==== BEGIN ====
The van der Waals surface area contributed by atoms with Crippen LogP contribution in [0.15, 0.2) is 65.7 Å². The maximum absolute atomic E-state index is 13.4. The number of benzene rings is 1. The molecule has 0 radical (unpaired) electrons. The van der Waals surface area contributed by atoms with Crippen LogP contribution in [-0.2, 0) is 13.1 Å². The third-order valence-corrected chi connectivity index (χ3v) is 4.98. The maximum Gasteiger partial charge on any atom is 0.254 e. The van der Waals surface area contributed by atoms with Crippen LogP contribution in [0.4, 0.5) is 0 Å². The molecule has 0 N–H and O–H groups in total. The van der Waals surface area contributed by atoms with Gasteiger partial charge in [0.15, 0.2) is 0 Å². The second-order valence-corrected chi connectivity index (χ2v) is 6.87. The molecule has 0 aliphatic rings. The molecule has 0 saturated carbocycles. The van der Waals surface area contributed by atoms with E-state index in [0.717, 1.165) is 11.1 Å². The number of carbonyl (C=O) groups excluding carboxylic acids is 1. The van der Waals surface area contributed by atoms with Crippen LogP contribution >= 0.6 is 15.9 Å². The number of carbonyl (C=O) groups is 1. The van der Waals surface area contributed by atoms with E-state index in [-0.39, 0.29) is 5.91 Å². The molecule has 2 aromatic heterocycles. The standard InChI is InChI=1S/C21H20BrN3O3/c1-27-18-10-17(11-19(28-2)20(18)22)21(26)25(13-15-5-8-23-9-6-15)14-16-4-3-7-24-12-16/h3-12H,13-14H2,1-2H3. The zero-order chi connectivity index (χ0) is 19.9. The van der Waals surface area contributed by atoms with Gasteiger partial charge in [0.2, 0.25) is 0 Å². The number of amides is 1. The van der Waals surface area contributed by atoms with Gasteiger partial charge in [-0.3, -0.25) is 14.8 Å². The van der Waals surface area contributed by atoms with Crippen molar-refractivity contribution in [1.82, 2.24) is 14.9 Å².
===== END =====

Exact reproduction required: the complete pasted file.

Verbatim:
The van der Waals surface area contributed by atoms with Crippen LogP contribution in [0.15, 0.2) is 65.7 Å². The maximum absolute atomic E-state index is 13.4. The number of benzene rings is 1. The molecule has 0 radical (unpaired) electrons. The van der Waals surface area contributed by atoms with Crippen LogP contribution in [-0.2, 0) is 13.1 Å². The third-order valence-corrected chi connectivity index (χ3v) is 4.98. The maximum Gasteiger partial charge on any atom is 0.254 e. The van der Waals surface area contributed by atoms with Crippen LogP contribution in [0.4, 0.5) is 0 Å². The molecule has 0 N–H and O–H groups in total. The van der Waals surface area contributed by atoms with Gasteiger partial charge in [0.15, 0.2) is 0 Å². The second-order valence-corrected chi connectivity index (χ2v) is 6.87. The molecule has 0 aliphatic rings. The molecule has 0 saturated carbocycles. The van der Waals surface area contributed by atoms with E-state index in [0.717, 1.165) is 11.1 Å². The number of carbonyl (C=O) groups excluding carboxylic acids is 1. The van der Waals surface area contributed by atoms with Crippen LogP contribution >= 0.6 is 15.9 Å². The number of carbonyl (C=O) groups is 1. The van der Waals surface area contributed by atoms with E-state index in [-0.39, 0.29) is 5.91 Å². The molecule has 2 aromatic heterocycles. The standard InChI is InChI=1S/C21H20BrN3O3/c1-27-18-10-17(11-19(28-2)20(18)22)21(26)25(13-15-5-8-23-9-6-15)14-16-4-3-7-24-12-16/h3-12H,13-14H2,1-2H3. The zero-order chi connectivity index (χ0) is 19.9. The van der Waals surface area contributed by atoms with Gasteiger partial charge in [0.2, 0.25) is 0 Å². The number of amides is 1. The van der Waals surface area contributed by atoms with Gasteiger partial charge in [-0.3, -0.25) is 14.8 Å². The van der Waals surface area contributed by atoms with Crippen molar-refractivity contribution in [1.82, 2.24) is 14.9 Å².